While Derevyanchenko had trouble implementing this aspect of his attack consistently as the fight moved into the later rounds, it was this combination along with his overall approach that seemed to allow him to make up ground in the middle rounds on the scorecards in my mind. A competitive fight from start to finish where both fighters were able to have their moments throughout and with both men having their ability to recover while hurt tested throughout, made the encounter the entertaining battle that many thought it would be.
Although this observer felt this was a close fight that I ended up scoring a draw at the end of the twelve round bout, it did not turn out that way on the official scorecards as all three judges scored the fight for Charlo by significant margins. In many cases when it comes to fights that are viewed as close from outside observers, but differ significantly from the three official judges tasked with scoring a fight, it will often come down to interpretation as to how one sees w fight.
A commonality between this fight and Sergiy Derevyanchenko’s two previous losses to Daniel Jacobs and Gennady Golovkin was that Derevyanchenko did not get the nod from the judges in the early rounds, but stepped up his pace as those bouts progressed and managed to make up ground on the scorecards. While in some was this fight was similar to those fights, Derevyanchenko was unable to win any of the first five rounds on the official scorecards, which put him at a significant deficit to overcome on the scorecards. It is also important to keep in mind that Charlo was also able to win some rounds over the second half of the fight and with Derevyanchenko unable to score any knockdowns that would have narrowed the margin on the official scorecards, it is understandable how the three official judges arrived with wider scores than yours truly did in an unofficial capacity. While there is no argument that Charlo had the upper hand over the first half of the fight, I did not feel he swept the first five rounds and that along with Derevyanchenko’s success in the second half of the bout was how I arrived with a draw when all was said and done.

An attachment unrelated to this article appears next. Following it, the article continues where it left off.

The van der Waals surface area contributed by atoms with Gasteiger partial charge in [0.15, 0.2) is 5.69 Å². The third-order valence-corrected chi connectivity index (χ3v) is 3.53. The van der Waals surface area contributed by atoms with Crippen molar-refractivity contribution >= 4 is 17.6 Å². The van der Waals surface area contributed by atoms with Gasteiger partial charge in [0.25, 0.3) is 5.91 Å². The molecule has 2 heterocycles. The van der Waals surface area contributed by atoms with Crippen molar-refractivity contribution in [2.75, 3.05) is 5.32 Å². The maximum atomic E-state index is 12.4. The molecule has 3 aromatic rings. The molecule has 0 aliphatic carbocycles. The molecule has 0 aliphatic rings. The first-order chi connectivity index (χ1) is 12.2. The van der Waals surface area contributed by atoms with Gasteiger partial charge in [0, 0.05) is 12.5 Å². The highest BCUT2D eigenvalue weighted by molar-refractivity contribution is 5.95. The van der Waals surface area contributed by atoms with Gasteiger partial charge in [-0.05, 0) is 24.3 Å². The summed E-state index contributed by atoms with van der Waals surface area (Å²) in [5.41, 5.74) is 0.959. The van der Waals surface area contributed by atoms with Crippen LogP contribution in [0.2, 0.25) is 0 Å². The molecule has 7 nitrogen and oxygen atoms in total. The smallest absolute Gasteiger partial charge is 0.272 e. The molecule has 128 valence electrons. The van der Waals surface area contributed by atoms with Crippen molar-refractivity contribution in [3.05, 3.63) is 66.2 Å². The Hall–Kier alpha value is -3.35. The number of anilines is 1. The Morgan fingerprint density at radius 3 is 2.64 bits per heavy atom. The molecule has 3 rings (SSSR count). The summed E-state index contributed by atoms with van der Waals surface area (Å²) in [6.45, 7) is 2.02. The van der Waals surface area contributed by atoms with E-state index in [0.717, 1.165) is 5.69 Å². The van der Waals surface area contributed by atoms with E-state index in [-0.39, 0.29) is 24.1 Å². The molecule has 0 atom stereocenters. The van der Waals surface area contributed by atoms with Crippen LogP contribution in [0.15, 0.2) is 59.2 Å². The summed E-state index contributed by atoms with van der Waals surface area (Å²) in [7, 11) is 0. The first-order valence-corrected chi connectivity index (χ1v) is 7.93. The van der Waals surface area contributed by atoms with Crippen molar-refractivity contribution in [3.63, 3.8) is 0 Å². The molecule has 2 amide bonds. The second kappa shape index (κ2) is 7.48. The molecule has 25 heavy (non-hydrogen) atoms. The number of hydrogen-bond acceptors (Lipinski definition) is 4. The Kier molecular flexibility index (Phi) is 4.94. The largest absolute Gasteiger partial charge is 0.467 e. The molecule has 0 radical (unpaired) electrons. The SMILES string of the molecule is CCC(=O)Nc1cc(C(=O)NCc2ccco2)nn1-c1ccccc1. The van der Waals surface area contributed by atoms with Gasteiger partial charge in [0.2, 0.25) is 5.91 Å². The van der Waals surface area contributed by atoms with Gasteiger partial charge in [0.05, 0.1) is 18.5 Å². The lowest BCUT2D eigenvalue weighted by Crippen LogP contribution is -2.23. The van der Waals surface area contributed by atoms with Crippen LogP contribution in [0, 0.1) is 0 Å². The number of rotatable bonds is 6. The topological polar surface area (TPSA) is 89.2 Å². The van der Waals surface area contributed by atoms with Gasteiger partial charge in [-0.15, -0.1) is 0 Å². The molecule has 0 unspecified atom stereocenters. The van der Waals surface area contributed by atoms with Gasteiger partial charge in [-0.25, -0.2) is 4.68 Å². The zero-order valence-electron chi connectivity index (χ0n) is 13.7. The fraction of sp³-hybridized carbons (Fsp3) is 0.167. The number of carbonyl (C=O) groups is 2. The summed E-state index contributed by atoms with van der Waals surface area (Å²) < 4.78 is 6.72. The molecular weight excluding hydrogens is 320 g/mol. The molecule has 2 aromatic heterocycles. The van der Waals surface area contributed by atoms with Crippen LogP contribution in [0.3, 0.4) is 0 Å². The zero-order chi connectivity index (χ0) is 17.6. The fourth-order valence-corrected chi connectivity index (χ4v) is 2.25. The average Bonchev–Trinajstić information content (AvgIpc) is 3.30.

With the victory, Jermall Charlo maintains his position in the Middleweight division. Whether or not Charlo could be a potential opponent for Saul “Canelo”Alvarez remains unclear due largely to the various business and political aspects involved, which unfortunately play a role in what fights get made and when. Charlo’s stock however, has gone up with this victory over Sergiy Derevyanchenko. Based on how competitive the fight between the two was as well as obstacles that could be made in a relatively short time, the possibility exists for a rematch between the two to take place down the line. We will have to see what the landscape of the division looks like heading into 2021 with the element of COVID-19 also likely to continue to overshadow things.